So Long Matt Moore…

we hardly knew you!

Count me among those who liked trading Matt Duffy for Matt Moore. Or at least understood it.

I will never forget Moore nearly no-hitting the Dodgers. And I will never forget him beating the Cubs in Game 4 of the NLDS (if you only count the 8 inning he actually pitched).

I am disappointed about trading Moore away for a couple of reasons. (1) The Duffy lovers are going to cry “Aha, we knew it,” even though Duffy has done NOTHING since being traded from the Giants. (2) I really, really thought Matt Moore was going to be good.

When the Giants acquired Moore it felt like the kind of move smart teams make. The Giants traded a young overperforming, controllable infielder who was never a top prospect for a young, cheap start pitcher who was always supposed to be a stud. Turning a Matt Duffy super utility guy into a potential Cy Young candidate is what winning teams do.

I went into 2017 fully expecting Moore to have a very good season, potentially pushing himself into the “second best starter on the team” conversation. It didn’t happen.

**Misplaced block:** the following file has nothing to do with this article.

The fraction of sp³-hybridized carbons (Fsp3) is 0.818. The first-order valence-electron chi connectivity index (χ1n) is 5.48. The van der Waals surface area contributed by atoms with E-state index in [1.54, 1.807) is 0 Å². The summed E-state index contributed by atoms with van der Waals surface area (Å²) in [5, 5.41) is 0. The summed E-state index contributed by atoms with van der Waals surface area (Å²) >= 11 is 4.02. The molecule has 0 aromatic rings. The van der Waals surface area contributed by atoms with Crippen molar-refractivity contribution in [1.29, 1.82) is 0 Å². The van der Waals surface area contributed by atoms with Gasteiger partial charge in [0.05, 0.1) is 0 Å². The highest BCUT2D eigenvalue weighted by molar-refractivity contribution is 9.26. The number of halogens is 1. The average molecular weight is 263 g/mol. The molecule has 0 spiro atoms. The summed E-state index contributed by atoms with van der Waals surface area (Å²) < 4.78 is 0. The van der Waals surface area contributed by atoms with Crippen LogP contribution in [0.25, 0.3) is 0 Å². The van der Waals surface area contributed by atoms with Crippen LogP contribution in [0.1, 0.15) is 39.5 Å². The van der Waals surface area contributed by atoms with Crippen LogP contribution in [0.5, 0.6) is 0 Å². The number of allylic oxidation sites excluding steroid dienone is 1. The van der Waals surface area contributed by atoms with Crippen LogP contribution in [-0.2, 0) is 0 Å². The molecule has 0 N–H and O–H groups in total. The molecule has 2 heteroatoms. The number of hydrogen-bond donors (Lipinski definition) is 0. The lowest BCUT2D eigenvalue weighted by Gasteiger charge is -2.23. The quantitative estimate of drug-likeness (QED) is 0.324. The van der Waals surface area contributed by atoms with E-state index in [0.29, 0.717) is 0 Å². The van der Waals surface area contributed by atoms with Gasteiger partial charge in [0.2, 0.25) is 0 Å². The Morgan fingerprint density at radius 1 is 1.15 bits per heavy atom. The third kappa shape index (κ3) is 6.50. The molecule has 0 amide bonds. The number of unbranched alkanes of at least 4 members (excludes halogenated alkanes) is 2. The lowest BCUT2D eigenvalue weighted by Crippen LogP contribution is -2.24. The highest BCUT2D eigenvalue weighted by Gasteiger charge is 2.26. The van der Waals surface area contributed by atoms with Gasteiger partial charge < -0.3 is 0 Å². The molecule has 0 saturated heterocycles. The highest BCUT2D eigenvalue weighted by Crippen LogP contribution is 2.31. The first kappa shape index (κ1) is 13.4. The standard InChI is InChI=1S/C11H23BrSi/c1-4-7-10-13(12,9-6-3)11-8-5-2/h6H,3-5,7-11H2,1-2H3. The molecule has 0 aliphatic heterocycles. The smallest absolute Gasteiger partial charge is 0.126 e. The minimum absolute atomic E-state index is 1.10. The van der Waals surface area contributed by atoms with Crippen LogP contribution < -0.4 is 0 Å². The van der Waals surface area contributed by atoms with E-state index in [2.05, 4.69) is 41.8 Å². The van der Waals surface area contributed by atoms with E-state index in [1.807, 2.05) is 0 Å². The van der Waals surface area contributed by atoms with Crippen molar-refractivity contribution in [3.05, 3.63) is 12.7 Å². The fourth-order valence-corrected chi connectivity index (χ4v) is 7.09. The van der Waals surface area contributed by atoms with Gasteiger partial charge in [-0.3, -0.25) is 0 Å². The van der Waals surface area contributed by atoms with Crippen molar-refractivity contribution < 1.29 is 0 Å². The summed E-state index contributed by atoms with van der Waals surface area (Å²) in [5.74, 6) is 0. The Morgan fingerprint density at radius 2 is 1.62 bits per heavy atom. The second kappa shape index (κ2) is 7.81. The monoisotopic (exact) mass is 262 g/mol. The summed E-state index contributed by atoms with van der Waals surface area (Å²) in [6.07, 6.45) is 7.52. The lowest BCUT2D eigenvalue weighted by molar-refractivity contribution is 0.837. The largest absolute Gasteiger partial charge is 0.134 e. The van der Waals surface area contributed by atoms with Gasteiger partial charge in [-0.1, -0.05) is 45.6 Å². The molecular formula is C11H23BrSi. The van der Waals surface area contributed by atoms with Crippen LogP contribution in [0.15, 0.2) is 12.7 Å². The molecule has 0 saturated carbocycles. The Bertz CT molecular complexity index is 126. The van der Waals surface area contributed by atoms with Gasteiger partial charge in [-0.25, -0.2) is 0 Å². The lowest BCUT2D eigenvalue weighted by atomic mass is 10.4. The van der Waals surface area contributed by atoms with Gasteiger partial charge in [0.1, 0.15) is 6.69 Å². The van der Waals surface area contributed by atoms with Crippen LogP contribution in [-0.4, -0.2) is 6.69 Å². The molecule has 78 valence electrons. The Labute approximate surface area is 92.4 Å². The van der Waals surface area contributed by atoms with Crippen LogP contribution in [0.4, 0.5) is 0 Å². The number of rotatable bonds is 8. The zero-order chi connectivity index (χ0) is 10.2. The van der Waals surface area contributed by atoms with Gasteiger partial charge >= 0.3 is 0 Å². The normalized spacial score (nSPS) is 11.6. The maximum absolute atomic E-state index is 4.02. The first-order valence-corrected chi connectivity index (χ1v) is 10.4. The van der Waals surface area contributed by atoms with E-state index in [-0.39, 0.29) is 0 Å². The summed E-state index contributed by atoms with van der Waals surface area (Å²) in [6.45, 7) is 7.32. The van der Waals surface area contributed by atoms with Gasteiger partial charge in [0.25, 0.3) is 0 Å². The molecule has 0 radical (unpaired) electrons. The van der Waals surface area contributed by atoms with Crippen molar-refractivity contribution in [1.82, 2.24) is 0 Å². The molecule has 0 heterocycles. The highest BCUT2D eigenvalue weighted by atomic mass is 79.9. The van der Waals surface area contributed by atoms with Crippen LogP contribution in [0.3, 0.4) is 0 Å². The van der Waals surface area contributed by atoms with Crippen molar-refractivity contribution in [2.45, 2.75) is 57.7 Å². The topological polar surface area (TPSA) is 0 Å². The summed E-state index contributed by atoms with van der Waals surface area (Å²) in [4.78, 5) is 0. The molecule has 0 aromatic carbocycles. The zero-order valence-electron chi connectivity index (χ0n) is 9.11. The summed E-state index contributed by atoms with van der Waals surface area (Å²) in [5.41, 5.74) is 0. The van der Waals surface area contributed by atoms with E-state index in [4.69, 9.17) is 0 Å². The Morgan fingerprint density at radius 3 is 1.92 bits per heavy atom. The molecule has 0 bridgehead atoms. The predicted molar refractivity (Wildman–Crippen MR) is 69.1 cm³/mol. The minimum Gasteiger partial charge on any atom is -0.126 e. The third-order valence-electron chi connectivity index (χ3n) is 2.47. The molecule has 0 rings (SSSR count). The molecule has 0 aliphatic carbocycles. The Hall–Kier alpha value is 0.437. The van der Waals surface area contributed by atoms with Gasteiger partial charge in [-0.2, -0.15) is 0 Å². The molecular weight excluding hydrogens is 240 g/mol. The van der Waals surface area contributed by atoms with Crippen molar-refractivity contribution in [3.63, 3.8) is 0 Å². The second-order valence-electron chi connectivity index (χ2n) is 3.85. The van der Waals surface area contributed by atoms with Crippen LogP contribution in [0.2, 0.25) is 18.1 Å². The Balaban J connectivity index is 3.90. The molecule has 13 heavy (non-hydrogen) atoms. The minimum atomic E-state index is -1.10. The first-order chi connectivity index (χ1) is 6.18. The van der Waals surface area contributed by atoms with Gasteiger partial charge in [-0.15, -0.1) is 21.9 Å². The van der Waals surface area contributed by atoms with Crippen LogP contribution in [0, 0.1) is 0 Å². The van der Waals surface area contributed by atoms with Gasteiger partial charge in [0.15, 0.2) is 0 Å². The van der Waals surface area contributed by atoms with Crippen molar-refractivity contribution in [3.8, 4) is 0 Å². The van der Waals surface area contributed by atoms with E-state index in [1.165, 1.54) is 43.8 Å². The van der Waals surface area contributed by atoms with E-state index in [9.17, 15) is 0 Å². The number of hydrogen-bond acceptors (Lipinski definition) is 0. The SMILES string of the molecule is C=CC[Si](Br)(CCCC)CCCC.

Which brings me to why I begrudgingly like this trade. A part of me was excited to watch the Matt Moore 2018 resurgence, but the facts support the reality that that wasn’t likely to happen. The Dave Righetti special sauce never really panned out for Moore. It also seems unlikely the Matt Moore resurrgence will happen in Texas (not in the ballpark and not in the division!). We’ll never know if he could have turned it around and that makes me a little sad.

What does not make me sad: creating room to sign a hitter. And creating room in the starting rotation for Chris Stratton. Barring a real surprise/spring training injury, Stratton now projects as the 4th starter.